You can use shitty drain acid for some things, but I wouldn't recommend it for anything that isn't a test on something you've already tried with clean acid. I use drain cleaning acid for cleaning glassware or generating gases (where the impurities matter very little) but nothing else; e.g. I wouldn't try making a sulphate salt using drain acid directly.

In the UK we rate everyday chemicals as CP; commercially pure. This means it is mostly what you want with not easily removed impurities. E.g. the supplier hasn't put any extra effort into purifying it beyond basic distillation and so on. For technically pure reagents, that means someone has specifically looked at the remaining impurities and used 'excessive' methods to remove them. You can certainly obtain CP purities at home with enough drying, filtration, distillation and so on. As this is what the suppliers themselves are using.

There are lots of different methods to the same thing. E.g. you could make cleaner than drain acid by burning sulphur and bubbling it through H2O2, or dripping concentrated hydrochloric onto metabisulphite and bubbling it through nitric. <---- wiki

[Edited on 9-4-2011 by peach]

View user's profile View All Posts By User
International Hazard

Posts: 1262
Registered: 23-1-2010
Member Is Offline

Mood: hmm...

[*] posted on 9-4-2011 at 11:31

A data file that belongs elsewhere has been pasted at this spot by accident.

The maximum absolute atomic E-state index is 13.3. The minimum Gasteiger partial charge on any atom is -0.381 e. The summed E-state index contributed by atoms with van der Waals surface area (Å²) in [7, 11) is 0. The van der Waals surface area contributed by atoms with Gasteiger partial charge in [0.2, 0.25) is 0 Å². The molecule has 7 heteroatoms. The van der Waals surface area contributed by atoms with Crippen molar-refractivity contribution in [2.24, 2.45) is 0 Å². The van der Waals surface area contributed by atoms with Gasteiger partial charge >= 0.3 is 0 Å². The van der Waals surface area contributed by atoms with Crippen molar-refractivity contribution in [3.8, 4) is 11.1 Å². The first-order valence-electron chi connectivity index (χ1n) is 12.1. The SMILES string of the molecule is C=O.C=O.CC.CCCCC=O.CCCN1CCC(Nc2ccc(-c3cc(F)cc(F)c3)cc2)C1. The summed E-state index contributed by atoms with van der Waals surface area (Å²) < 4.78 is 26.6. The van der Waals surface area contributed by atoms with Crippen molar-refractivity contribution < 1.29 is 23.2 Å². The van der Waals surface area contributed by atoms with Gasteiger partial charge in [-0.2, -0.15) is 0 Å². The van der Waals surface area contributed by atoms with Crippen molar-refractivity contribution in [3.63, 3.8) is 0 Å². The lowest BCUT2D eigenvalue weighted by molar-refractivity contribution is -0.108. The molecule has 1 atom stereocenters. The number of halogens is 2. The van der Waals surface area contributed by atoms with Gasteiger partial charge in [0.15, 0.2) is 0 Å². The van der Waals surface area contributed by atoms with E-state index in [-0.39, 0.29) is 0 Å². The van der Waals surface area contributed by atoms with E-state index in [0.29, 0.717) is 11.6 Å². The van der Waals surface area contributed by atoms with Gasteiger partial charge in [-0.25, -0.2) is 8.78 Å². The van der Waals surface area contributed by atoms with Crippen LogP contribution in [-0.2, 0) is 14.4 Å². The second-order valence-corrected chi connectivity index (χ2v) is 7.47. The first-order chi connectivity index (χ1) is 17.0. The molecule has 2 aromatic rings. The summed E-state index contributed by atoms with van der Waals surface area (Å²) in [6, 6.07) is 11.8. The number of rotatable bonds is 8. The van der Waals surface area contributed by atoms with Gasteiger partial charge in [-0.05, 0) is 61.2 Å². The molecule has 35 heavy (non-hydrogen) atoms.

I've made some sulphate salts with drain acid, and they turned out visibly clean. As for purity it's hard to say.

Also used drain acid for TsOH and it seemed to be reasonably pure crystals judging solely by appearance. I'm certain a recrystallization in HCl would suffice to improve purity of the product.

I wonder if the acid couldn't be filtered through activated carbon to remove some of the discoloration.

[Edited on 9-4-2011 by smaerd]
View user's profile View All Posts By User
International Hazard

Posts: 1863
Registered: 18-6-2008
Location: Brittany
Member Is Offline

Mood: Dogs are pets but cats are little furry humans with four feet and self determination! :(

[*] posted on 9-4-2011 at 12:02

I have used the pale violet drain cleaner acid to make ferrous sulphate, Mohr's salt, ferric ammonium sulphate and potassium chromium sulphate.
The colour and crystal form were good and I did a melting point on the ferric ammonium sulphate and it was in agreement with the literature.
Recrystallisation gets rid of a lot of sins and the main impurity in the acid is water, the steel wool has a few per cent of carbon, etc. Say that everything is 95% pure, most of the impurities do not matter or can be filtered out. I think if you know what you are doing your home made reagents could be at least 99% which is not half bad! :-)
View user's profile View All Posts By User
International Hazard

Posts: 2957
Registered: 18-1-2007
Location: UTM
Member Is Offline

Mood: LaGrangian

[*] posted on 9-4-2011 at 15:17

I used red devil lye as NaOH for years. I have some "food grade" NaOH now and I feel better about using it. The specs were actually superior to acs for the material I got. However one must ask-what are the concerns? You're not making things for human consumption, surely? I ran into red dyed H2SO4 too. The drain cleaner of old was kind of beige-brown. I only used it for generating HCl and for drying wet gasses. I'm not sure I'd want to use the red shit for either purpose but ScienceRody has enhanced my confidence in it. What is the red color anyway? Has anyone tried to find out?

"When you let the dumbasses vote you end up with populism followed by autocracy and getting back is a bitch." Plato (sort of)
View user's profile View All Posts By User

  Go To Top